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Laura Quinney, William Blake on Self and Soul

Tristanne Connolly

Abstract


William Blake on Self and Soul discusses fundamentally interesting topics: Blake’s relation to empiricism and Gnosticism, and his struggle with existential alienation. But the book applies a preconceived framework to his poetry, and this has an unfortunate steamroller effect: it flattens out the texts in its path and moves straight ahead, passing by much that would be helpful, and even necessary, to its purpose.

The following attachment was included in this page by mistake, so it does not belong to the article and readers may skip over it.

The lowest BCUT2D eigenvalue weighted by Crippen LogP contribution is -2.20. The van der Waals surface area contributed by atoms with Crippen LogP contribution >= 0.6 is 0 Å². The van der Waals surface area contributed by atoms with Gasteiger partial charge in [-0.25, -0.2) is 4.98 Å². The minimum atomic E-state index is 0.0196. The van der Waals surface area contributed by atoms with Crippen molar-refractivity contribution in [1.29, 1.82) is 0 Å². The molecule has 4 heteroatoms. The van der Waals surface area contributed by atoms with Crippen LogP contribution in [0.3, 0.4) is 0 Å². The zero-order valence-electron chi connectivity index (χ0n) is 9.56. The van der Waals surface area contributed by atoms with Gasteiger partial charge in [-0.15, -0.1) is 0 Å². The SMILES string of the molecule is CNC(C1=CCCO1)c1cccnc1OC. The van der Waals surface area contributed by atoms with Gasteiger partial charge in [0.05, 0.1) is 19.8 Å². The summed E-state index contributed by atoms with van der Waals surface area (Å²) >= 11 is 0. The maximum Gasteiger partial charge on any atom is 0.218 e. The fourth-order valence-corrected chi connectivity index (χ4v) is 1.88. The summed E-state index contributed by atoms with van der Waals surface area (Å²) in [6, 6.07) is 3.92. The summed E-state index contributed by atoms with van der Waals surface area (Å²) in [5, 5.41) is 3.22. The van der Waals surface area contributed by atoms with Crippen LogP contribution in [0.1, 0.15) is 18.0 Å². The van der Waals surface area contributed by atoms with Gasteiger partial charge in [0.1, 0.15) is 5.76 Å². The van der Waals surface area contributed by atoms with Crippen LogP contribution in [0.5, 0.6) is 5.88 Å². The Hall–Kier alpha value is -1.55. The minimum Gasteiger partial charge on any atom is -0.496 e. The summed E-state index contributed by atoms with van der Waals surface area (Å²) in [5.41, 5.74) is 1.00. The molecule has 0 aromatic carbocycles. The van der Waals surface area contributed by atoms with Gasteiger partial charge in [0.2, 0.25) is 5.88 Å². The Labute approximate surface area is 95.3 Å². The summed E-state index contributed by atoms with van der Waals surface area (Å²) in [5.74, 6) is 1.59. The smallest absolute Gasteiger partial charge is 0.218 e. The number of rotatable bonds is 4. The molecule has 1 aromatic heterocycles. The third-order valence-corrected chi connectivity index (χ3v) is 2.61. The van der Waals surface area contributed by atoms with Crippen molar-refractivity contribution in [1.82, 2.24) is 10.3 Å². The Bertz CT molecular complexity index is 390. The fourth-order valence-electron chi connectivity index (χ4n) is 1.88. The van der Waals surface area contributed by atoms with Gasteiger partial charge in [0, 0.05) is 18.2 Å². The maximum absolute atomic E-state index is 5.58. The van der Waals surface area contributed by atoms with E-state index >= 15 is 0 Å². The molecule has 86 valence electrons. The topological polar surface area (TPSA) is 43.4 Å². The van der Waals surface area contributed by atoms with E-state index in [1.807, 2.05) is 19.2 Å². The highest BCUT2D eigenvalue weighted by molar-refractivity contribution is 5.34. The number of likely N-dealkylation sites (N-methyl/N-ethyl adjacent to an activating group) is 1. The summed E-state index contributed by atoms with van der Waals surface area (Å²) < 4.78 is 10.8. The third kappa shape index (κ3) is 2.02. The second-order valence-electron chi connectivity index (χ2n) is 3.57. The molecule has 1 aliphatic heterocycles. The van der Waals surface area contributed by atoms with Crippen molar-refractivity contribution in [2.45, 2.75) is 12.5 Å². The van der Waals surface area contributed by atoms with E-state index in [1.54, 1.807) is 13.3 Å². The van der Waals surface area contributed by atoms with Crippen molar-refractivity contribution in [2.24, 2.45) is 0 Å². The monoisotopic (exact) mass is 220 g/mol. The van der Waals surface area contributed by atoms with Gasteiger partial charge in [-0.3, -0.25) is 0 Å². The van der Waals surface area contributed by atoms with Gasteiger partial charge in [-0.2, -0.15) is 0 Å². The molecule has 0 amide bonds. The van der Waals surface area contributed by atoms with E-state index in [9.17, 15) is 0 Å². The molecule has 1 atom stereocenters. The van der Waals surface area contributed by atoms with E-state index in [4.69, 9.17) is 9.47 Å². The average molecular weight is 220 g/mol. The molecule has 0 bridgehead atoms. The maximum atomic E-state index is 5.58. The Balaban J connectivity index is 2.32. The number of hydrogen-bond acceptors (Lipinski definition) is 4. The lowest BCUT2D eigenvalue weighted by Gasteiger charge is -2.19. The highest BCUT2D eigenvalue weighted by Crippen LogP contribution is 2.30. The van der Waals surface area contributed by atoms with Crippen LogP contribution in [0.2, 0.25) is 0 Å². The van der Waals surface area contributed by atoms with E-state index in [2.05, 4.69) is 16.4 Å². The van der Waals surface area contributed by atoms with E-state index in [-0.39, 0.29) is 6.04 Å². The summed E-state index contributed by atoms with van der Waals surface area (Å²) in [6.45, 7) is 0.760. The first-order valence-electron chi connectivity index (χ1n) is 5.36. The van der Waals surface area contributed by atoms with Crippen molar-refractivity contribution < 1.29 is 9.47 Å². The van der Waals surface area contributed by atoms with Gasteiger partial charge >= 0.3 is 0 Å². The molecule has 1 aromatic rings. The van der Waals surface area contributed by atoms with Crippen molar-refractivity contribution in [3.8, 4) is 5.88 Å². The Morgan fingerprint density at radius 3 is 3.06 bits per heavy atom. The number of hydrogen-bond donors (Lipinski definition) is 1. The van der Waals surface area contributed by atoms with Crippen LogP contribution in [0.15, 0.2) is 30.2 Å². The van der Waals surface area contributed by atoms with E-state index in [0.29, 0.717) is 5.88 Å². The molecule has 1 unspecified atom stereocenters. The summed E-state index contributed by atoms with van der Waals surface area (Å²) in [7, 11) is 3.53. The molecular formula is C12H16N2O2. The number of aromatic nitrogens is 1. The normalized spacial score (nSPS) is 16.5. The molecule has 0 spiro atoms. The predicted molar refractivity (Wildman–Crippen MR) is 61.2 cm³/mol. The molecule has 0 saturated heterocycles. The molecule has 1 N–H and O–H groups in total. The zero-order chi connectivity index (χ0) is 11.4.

To summarize the framework: “the essential uneasiness of consciousness” (85) is exacerbated by empiricism, a “Science [of] Despair” (Milton 41.15, E 142) that renders the self “intangible” and the world “real” (12). The soul’s intuition of its “transcendental provenance” (xiii), discounted by empiricism, is experientially true, for Blake and all human beings. For remedy, Blake pursues Neoplatonism and Gnosticism, but with a twist, rejecting the individual immortal soul in favor of “the Human Imagination” and the afterlife in favor of “the Eternal Now” (21). He describes the problem in the early illuminated books, then develops his solution, which leads from personal agency in The Four Zoas to individual reformation in Milton and ultimately to self-sacrifice in Jerusalem.


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